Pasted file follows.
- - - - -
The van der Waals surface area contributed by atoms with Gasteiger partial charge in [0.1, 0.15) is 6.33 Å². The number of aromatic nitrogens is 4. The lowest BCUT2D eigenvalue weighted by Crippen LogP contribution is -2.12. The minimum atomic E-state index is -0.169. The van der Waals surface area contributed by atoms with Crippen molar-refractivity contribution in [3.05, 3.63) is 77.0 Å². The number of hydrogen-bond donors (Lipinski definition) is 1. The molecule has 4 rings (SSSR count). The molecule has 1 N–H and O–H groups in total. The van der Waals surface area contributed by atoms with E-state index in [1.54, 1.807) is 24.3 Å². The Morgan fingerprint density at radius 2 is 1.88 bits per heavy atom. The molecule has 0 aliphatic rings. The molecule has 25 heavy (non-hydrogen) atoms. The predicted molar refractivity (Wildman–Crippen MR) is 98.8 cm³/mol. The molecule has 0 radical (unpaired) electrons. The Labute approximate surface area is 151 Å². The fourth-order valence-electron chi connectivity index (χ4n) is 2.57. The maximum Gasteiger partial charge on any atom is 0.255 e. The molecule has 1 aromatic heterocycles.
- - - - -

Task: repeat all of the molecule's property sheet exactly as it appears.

The van der Waals surface area contributed by atoms with Gasteiger partial charge in [0.1, 0.15) is 6.33 Å². The number of aromatic nitrogens is 4. The lowest BCUT2D eigenvalue weighted by Crippen LogP contribution is -2.12. The minimum atomic E-state index is -0.169. The van der Waals surface area contributed by atoms with Crippen molar-refractivity contribution in [3.05, 3.63) is 77.0 Å². The number of hydrogen-bond donors (Lipinski definition) is 1. The molecule has 4 rings (SSSR count). The molecule has 1 N–H and O–H groups in total. The van der Waals surface area contributed by atoms with E-state index in [1.54, 1.807) is 24.3 Å². The Morgan fingerprint density at radius 2 is 1.88 bits per heavy atom. The molecule has 0 aliphatic rings. The molecule has 25 heavy (non-hydrogen) atoms. The predicted molar refractivity (Wildman–Crippen MR) is 98.8 cm³/mol. The molecule has 0 radical (unpaired) electrons. The Labute approximate surface area is 151 Å². The fourth-order valence-electron chi connectivity index (χ4n) is 2.57. The maximum Gasteiger partial charge on any atom is 0.255 e. The molecule has 1 aromatic heterocycles.